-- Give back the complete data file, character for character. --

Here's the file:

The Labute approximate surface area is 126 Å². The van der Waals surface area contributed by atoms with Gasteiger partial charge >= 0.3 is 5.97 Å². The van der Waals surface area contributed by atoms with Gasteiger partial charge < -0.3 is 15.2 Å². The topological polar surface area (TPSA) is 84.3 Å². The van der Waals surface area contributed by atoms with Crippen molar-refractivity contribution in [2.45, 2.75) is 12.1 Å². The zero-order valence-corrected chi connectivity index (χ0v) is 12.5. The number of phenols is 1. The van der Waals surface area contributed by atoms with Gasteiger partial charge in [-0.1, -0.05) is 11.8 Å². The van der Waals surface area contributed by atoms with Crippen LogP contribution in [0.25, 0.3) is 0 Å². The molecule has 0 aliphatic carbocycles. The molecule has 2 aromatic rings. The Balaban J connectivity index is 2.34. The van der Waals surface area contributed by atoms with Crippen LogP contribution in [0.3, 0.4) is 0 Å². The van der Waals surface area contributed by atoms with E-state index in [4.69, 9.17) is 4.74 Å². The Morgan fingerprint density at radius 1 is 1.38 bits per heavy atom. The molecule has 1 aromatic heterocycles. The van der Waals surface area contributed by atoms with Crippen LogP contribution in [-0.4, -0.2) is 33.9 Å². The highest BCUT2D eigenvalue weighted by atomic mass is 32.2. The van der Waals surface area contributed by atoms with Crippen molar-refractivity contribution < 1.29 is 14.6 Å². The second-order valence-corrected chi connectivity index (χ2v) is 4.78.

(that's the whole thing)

The Labute approximate surface area is 126 Å². The van der Waals surface area contributed by atoms with Gasteiger partial charge >= 0.3 is 5.97 Å². The van der Waals surface area contributed by atoms with Gasteiger partial charge < -0.3 is 15.2 Å². The topological polar surface area (TPSA) is 84.3 Å². The van der Waals surface area contributed by atoms with Crippen molar-refractivity contribution in [2.45, 2.75) is 12.1 Å². The zero-order valence-corrected chi connectivity index (χ0v) is 12.5. The number of phenols is 1. The van der Waals surface area contributed by atoms with Gasteiger partial charge in [-0.1, -0.05) is 11.8 Å². The van der Waals surface area contributed by atoms with Crippen LogP contribution in [0.25, 0.3) is 0 Å². The molecule has 0 aliphatic carbocycles. The molecule has 2 aromatic rings. The Balaban J connectivity index is 2.34. The van der Waals surface area contributed by atoms with Crippen LogP contribution in [0.3, 0.4) is 0 Å². The van der Waals surface area contributed by atoms with E-state index in [4.69, 9.17) is 4.74 Å². The Morgan fingerprint density at radius 1 is 1.38 bits per heavy atom. The molecule has 1 aromatic heterocycles. The van der Waals surface area contributed by atoms with Crippen LogP contribution in [-0.4, -0.2) is 33.9 Å². The highest BCUT2D eigenvalue weighted by atomic mass is 32.2. The van der Waals surface area contributed by atoms with Crippen molar-refractivity contribution < 1.29 is 14.6 Å². The second-order valence-corrected chi connectivity index (χ2v) is 4.78.